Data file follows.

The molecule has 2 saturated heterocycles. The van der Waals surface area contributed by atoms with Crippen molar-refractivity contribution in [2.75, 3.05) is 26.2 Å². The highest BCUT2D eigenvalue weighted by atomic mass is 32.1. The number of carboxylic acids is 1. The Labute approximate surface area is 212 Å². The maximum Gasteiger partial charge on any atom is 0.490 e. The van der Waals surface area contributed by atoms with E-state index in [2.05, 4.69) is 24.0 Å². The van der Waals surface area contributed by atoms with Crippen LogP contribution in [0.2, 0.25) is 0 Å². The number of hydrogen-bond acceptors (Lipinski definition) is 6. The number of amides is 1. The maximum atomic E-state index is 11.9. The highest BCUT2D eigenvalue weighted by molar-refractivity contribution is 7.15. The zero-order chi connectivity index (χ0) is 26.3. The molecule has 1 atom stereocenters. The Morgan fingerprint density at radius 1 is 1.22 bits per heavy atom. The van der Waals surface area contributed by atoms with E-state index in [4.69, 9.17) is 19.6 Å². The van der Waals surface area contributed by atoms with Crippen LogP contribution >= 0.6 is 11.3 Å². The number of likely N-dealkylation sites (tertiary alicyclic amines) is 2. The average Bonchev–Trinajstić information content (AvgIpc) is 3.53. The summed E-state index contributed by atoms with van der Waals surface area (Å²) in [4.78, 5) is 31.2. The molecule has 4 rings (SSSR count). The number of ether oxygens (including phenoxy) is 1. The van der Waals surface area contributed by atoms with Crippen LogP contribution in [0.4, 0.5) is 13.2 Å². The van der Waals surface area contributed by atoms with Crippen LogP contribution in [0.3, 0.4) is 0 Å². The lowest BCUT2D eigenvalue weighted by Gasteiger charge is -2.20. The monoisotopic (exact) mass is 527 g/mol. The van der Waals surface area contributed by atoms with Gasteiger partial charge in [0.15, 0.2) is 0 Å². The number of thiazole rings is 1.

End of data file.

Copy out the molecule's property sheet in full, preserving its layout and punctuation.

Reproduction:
The molecule has 2 saturated heterocycles. The van der Waals surface area contributed by atoms with Crippen molar-refractivity contribution in [2.75, 3.05) is 26.2 Å². The highest BCUT2D eigenvalue weighted by atomic mass is 32.1. The number of carboxylic acids is 1. The Labute approximate surface area is 212 Å². The maximum Gasteiger partial charge on any atom is 0.490 e. The van der Waals surface area contributed by atoms with E-state index in [2.05, 4.69) is 24.0 Å². The van der Waals surface area contributed by atoms with Crippen LogP contribution in [0.2, 0.25) is 0 Å². The number of hydrogen-bond acceptors (Lipinski definition) is 6. The number of amides is 1. The maximum atomic E-state index is 11.9. The highest BCUT2D eigenvalue weighted by molar-refractivity contribution is 7.15. The zero-order chi connectivity index (χ0) is 26.3. The molecule has 1 atom stereocenters. The Morgan fingerprint density at radius 1 is 1.22 bits per heavy atom. The van der Waals surface area contributed by atoms with E-state index in [4.69, 9.17) is 19.6 Å². The van der Waals surface area contributed by atoms with Crippen LogP contribution >= 0.6 is 11.3 Å². The number of likely N-dealkylation sites (tertiary alicyclic amines) is 2. The average Bonchev–Trinajstić information content (AvgIpc) is 3.53. The summed E-state index contributed by atoms with van der Waals surface area (Å²) in [4.78, 5) is 31.2. The molecule has 4 rings (SSSR count). The number of ether oxygens (including phenoxy) is 1. The van der Waals surface area contributed by atoms with Crippen LogP contribution in [0.4, 0.5) is 13.2 Å². The van der Waals surface area contributed by atoms with Crippen LogP contribution in [0.3, 0.4) is 0 Å². The lowest BCUT2D eigenvalue weighted by Gasteiger charge is -2.20. The monoisotopic (exact) mass is 527 g/mol. The van der Waals surface area contributed by atoms with Gasteiger partial charge in [0.15, 0.2) is 0 Å². The number of thiazole rings is 1.